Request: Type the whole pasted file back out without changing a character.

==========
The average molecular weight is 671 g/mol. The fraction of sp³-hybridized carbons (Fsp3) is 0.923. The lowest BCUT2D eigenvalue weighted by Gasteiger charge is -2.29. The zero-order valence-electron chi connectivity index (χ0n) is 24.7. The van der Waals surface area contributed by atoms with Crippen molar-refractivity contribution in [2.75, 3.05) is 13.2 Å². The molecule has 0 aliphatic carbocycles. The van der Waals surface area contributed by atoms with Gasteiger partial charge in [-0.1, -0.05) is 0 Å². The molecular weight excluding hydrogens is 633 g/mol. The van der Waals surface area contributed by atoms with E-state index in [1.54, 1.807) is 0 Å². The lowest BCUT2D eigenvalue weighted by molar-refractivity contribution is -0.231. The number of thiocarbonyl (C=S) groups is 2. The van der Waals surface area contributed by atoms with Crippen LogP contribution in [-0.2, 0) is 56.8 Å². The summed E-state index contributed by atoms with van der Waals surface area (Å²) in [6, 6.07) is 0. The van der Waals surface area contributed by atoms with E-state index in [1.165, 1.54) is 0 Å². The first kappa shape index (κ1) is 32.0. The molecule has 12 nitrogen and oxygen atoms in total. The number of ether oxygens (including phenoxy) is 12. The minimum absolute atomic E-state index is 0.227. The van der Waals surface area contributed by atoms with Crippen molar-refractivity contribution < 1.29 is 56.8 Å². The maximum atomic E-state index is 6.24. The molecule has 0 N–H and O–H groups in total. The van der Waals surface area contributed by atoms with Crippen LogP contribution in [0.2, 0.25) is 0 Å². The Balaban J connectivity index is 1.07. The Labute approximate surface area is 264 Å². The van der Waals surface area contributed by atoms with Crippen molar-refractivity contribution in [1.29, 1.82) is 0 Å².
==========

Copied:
The average molecular weight is 671 g/mol. The fraction of sp³-hybridized carbons (Fsp3) is 0.923. The lowest BCUT2D eigenvalue weighted by Gasteiger charge is -2.29. The zero-order valence-electron chi connectivity index (χ0n) is 24.7. The van der Waals surface area contributed by atoms with Crippen molar-refractivity contribution in [2.75, 3.05) is 13.2 Å². The molecule has 0 aliphatic carbocycles. The van der Waals surface area contributed by atoms with Gasteiger partial charge in [-0.1, -0.05) is 0 Å². The molecular weight excluding hydrogens is 633 g/mol. The van der Waals surface area contributed by atoms with E-state index in [1.54, 1.807) is 0 Å². The lowest BCUT2D eigenvalue weighted by molar-refractivity contribution is -0.231. The number of thiocarbonyl (C=S) groups is 2. The van der Waals surface area contributed by atoms with Crippen LogP contribution in [-0.2, 0) is 56.8 Å². The summed E-state index contributed by atoms with van der Waals surface area (Å²) in [6, 6.07) is 0. The van der Waals surface area contributed by atoms with E-state index in [1.165, 1.54) is 0 Å². The first kappa shape index (κ1) is 32.0. The molecule has 12 nitrogen and oxygen atoms in total. The number of ether oxygens (including phenoxy) is 12. The minimum absolute atomic E-state index is 0.227. The van der Waals surface area contributed by atoms with Crippen molar-refractivity contribution < 1.29 is 56.8 Å². The maximum atomic E-state index is 6.24. The molecule has 0 N–H and O–H groups in total. The van der Waals surface area contributed by atoms with Crippen LogP contribution in [0.2, 0.25) is 0 Å². The Balaban J connectivity index is 1.07. The Labute approximate surface area is 264 Å². The van der Waals surface area contributed by atoms with Crippen molar-refractivity contribution in [1.29, 1.82) is 0 Å².